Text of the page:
As an extension of his own locally famous work, this year Picozzi encouraged everyone in Warwick to put up holiday lights, and put them up early. My aunt did, and so did an overwhelming number of her neighbors. Her own decorations included big colored light bulbs wrapped around the evergreen in her front yard and icicle-style string lights lining her porch. The colored lights were an annual nod to her and my father’s family decorations growing up. The icicle lights were my aunt’s adult addition to her childhood Christmas memories. 

There’s an important universality to lighting displays. Not everyone celebrates a specific holiday, but all can appreciate seasonal lights and decorations. So many yards and windows radiate joy this time of year with different combinations of white, green, blue, or red string lights, or inflatable snow globes, or simple spotlights. The medley of decorations represents distinct meanings among individuals, families, and neighborhoods. 

Winter lights historically and contemporarily maintain significance across cultural traditions. In the United States, the practice of stringing holiday lights outdoors developed after WWII as fantastical celebrations of post-war economic successes. The idea was an extension of lighted Christmas trees, while the luminary celebration of the modern holiday season developed from pagan festivals of the winter solstice. Biblically, the birth of Christ is marked by the appearance of a new, bright star. Jewish Hanukkah, celebrated in this same season, is also termed the “Festival of Lights.” Throughout the world, secular light festivals in each hemisphere’s winter months are growing increasingly popular. In the midst of the pandemic, viewing lights sitting in a car or standing safely distanced outside remains a low-risk activity.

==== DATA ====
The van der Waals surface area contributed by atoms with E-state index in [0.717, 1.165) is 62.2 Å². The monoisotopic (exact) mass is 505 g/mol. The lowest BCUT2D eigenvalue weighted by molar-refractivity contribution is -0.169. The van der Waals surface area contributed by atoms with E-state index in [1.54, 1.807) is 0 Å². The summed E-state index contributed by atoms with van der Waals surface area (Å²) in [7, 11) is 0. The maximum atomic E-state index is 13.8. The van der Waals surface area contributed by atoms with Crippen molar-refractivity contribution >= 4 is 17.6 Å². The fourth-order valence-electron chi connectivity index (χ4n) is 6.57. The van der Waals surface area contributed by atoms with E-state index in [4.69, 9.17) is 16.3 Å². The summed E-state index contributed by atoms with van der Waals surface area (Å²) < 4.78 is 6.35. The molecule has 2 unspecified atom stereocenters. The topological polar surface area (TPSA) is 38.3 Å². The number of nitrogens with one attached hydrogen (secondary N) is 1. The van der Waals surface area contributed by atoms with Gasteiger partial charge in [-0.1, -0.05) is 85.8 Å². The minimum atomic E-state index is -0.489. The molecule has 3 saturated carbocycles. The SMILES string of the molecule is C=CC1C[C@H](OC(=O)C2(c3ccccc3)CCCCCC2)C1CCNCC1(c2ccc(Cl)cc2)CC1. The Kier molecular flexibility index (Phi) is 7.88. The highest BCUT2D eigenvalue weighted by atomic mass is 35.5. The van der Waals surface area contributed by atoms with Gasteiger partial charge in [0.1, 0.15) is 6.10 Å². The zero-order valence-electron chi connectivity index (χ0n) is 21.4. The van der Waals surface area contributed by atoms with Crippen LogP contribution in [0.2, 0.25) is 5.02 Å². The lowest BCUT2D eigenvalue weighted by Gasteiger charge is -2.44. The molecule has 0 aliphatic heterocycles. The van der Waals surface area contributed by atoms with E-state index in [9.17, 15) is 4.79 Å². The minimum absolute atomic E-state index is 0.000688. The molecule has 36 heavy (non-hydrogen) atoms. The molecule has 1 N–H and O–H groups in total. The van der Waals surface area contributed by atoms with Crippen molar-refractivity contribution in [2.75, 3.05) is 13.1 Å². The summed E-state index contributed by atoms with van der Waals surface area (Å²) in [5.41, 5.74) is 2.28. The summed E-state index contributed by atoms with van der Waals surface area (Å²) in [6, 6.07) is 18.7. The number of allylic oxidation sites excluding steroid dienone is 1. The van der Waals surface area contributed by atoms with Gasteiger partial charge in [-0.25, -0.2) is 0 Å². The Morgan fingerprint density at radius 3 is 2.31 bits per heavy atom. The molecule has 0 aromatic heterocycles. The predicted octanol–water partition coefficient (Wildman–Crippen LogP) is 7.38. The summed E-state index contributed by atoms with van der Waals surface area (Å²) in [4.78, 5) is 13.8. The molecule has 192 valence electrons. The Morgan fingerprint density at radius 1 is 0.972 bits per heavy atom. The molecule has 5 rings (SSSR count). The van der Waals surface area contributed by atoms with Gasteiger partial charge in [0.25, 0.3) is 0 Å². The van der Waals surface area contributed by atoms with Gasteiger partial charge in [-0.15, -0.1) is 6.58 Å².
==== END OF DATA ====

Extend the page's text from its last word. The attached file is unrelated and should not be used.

Holiday lighting displays are also a powerful form of normalcy in a profoundly abnormal time. On Dec. 9 at 5 p.m., Georgetown President John DeGioia will be hosting a live Virtual Tree Lighting ceremony. The virtual spin on the annual event, which will still feature acapella holiday performances and a reading of “A Christmas Carol,” can be livestreamed on the university Facebook Page. 

COVID-19 has attacked communities everywhere. With recent positive news of vaccine efficacy rates and subsequent distribution plans, for the first time, there seems to be a light at the end of the tunnel. Still, there are months of isolation and a long winter ahead. The pandemic in the U.S. is the worst it has been, and the next few months will put a strain on everyone, making it that much more important to build and maintain community bonds. This holiday season, consider stringing some lights in your window for neighbors. It may help remind us all that we’re still here, united together while apart. 

In the return to class after Thanksgiving, my theology professor, Dale Irvin, kindly asked the class how the holiday had been. He then shared that he, too, had been encouraged to put up his Christmas lights over the holiday weekend, having seen some of his neighbors do the same. “At least people are putting up Christmas lights in this neighborhood, so it feels like a bit of community,” Irvin said.

 As this tumultuous year comes to an end and the darkness of the pandemic winter looms, the lights in 2020 can illuminate universal meanings: the strength of communities and even hope.